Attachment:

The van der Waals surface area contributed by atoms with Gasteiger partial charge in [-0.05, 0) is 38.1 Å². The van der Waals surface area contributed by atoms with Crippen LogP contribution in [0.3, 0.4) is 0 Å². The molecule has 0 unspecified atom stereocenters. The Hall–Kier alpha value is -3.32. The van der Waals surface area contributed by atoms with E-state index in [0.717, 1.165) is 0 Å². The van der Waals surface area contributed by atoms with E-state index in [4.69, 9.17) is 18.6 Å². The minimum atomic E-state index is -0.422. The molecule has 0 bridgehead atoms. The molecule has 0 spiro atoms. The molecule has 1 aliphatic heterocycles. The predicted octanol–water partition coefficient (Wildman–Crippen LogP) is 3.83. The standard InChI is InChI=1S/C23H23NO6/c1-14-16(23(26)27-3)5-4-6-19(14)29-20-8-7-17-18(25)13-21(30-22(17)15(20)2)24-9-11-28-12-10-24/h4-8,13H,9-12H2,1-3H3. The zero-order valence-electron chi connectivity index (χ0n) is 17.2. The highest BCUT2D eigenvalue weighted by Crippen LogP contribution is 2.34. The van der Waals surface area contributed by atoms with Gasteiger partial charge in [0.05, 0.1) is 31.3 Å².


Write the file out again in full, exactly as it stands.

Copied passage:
The van der Waals surface area contributed by atoms with Gasteiger partial charge in [-0.05, 0) is 38.1 Å². The van der Waals surface area contributed by atoms with Crippen LogP contribution in [0.3, 0.4) is 0 Å². The molecule has 0 unspecified atom stereocenters. The Hall–Kier alpha value is -3.32. The van der Waals surface area contributed by atoms with E-state index in [0.717, 1.165) is 0 Å². The van der Waals surface area contributed by atoms with E-state index in [4.69, 9.17) is 18.6 Å². The minimum atomic E-state index is -0.422. The molecule has 0 bridgehead atoms. The molecule has 0 spiro atoms. The molecule has 1 aliphatic heterocycles. The predicted octanol–water partition coefficient (Wildman–Crippen LogP) is 3.83. The standard InChI is InChI=1S/C23H23NO6/c1-14-16(23(26)27-3)5-4-6-19(14)29-20-8-7-17-18(25)13-21(30-22(17)15(20)2)24-9-11-28-12-10-24/h4-8,13H,9-12H2,1-3H3. The zero-order valence-electron chi connectivity index (χ0n) is 17.2. The highest BCUT2D eigenvalue weighted by Crippen LogP contribution is 2.34. The van der Waals surface area contributed by atoms with Gasteiger partial charge in [0.05, 0.1) is 31.3 Å².